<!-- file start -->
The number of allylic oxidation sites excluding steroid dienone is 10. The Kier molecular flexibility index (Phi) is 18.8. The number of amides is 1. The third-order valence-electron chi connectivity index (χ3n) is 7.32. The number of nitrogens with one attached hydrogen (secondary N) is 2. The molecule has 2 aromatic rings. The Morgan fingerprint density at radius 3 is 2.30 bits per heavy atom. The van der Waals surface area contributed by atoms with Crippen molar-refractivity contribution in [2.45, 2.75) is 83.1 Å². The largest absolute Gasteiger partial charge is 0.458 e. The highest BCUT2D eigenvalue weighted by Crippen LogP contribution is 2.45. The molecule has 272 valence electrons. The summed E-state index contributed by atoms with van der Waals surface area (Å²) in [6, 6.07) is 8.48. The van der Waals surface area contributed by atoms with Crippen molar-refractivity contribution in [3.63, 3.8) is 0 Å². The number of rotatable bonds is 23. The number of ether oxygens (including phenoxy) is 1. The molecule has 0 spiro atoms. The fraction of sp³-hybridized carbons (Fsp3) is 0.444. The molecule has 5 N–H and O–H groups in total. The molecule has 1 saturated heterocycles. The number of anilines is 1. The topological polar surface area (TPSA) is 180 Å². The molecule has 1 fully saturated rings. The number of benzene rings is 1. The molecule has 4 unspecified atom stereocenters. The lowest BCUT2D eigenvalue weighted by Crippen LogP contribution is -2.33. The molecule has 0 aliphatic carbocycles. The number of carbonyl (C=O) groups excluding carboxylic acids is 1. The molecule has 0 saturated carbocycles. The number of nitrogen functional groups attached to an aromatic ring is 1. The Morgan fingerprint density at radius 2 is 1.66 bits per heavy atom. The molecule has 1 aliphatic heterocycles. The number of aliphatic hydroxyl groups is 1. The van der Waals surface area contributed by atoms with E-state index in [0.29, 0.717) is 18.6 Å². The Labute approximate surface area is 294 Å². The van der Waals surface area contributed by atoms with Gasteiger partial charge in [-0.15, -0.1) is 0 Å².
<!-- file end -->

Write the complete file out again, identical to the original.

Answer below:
The number of allylic oxidation sites excluding steroid dienone is 10. The Kier molecular flexibility index (Phi) is 18.8. The number of amides is 1. The third-order valence-electron chi connectivity index (χ3n) is 7.32. The number of nitrogens with one attached hydrogen (secondary N) is 2. The molecule has 2 aromatic rings. The Morgan fingerprint density at radius 3 is 2.30 bits per heavy atom. The van der Waals surface area contributed by atoms with Crippen molar-refractivity contribution in [2.45, 2.75) is 83.1 Å². The largest absolute Gasteiger partial charge is 0.458 e. The highest BCUT2D eigenvalue weighted by Crippen LogP contribution is 2.45. The molecule has 272 valence electrons. The summed E-state index contributed by atoms with van der Waals surface area (Å²) in [6, 6.07) is 8.48. The van der Waals surface area contributed by atoms with Crippen molar-refractivity contribution in [3.63, 3.8) is 0 Å². The number of rotatable bonds is 23. The number of ether oxygens (including phenoxy) is 1. The molecule has 0 spiro atoms. The fraction of sp³-hybridized carbons (Fsp3) is 0.444. The molecule has 5 N–H and O–H groups in total. The molecule has 1 saturated heterocycles. The number of anilines is 1. The topological polar surface area (TPSA) is 180 Å². The molecule has 1 fully saturated rings. The number of benzene rings is 1. The molecule has 4 unspecified atom stereocenters. The lowest BCUT2D eigenvalue weighted by Crippen LogP contribution is -2.33. The molecule has 0 aliphatic carbocycles. The number of carbonyl (C=O) groups excluding carboxylic acids is 1. The molecule has 0 saturated carbocycles. The number of nitrogen functional groups attached to an aromatic ring is 1. The Morgan fingerprint density at radius 2 is 1.66 bits per heavy atom. The molecule has 1 aliphatic heterocycles. The number of aliphatic hydroxyl groups is 1. The van der Waals surface area contributed by atoms with E-state index in [0.29, 0.717) is 18.6 Å². The Labute approximate surface area is 294 Å². The van der Waals surface area contributed by atoms with Gasteiger partial charge in [-0.15, -0.1) is 0 Å².